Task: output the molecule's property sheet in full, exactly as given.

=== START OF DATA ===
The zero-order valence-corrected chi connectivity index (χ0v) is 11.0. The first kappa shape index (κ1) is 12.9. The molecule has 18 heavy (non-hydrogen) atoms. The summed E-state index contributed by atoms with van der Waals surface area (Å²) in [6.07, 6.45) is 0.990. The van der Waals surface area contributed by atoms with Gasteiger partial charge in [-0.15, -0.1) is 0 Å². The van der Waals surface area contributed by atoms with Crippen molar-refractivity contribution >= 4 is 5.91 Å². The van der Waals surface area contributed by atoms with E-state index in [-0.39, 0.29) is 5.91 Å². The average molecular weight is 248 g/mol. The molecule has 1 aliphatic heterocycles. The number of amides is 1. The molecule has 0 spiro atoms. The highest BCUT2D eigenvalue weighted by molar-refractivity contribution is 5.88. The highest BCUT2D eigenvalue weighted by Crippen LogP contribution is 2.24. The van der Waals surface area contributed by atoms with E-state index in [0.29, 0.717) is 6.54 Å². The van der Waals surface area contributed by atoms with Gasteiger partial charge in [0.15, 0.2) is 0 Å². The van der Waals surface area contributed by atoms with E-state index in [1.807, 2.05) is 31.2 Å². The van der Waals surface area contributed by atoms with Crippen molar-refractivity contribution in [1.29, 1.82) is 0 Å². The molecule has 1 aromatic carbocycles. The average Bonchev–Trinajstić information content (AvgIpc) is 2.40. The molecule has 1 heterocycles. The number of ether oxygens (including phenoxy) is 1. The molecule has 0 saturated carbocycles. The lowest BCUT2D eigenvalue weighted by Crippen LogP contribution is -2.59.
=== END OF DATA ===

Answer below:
The zero-order valence-corrected chi connectivity index (χ0v) is 11.0. The first kappa shape index (κ1) is 12.9. The molecule has 18 heavy (non-hydrogen) atoms. The summed E-state index contributed by atoms with van der Waals surface area (Å²) in [6.07, 6.45) is 0.990. The van der Waals surface area contributed by atoms with Gasteiger partial charge in [-0.15, -0.1) is 0 Å². The van der Waals surface area contributed by atoms with Crippen molar-refractivity contribution >= 4 is 5.91 Å². The van der Waals surface area contributed by atoms with E-state index in [-0.39, 0.29) is 5.91 Å². The average molecular weight is 248 g/mol. The molecule has 1 aliphatic heterocycles. The number of amides is 1. The molecule has 0 spiro atoms. The highest BCUT2D eigenvalue weighted by molar-refractivity contribution is 5.88. The highest BCUT2D eigenvalue weighted by Crippen LogP contribution is 2.24. The van der Waals surface area contributed by atoms with E-state index in [0.29, 0.717) is 6.54 Å². The van der Waals surface area contributed by atoms with Gasteiger partial charge in [0.15, 0.2) is 0 Å². The van der Waals surface area contributed by atoms with E-state index in [1.807, 2.05) is 31.2 Å². The van der Waals surface area contributed by atoms with Crippen molar-refractivity contribution in [1.29, 1.82) is 0 Å². The molecule has 1 aromatic carbocycles. The average Bonchev–Trinajstić information content (AvgIpc) is 2.40. The molecule has 1 heterocycles. The number of ether oxygens (including phenoxy) is 1. The molecule has 0 saturated carbocycles. The lowest BCUT2D eigenvalue weighted by Crippen LogP contribution is -2.59.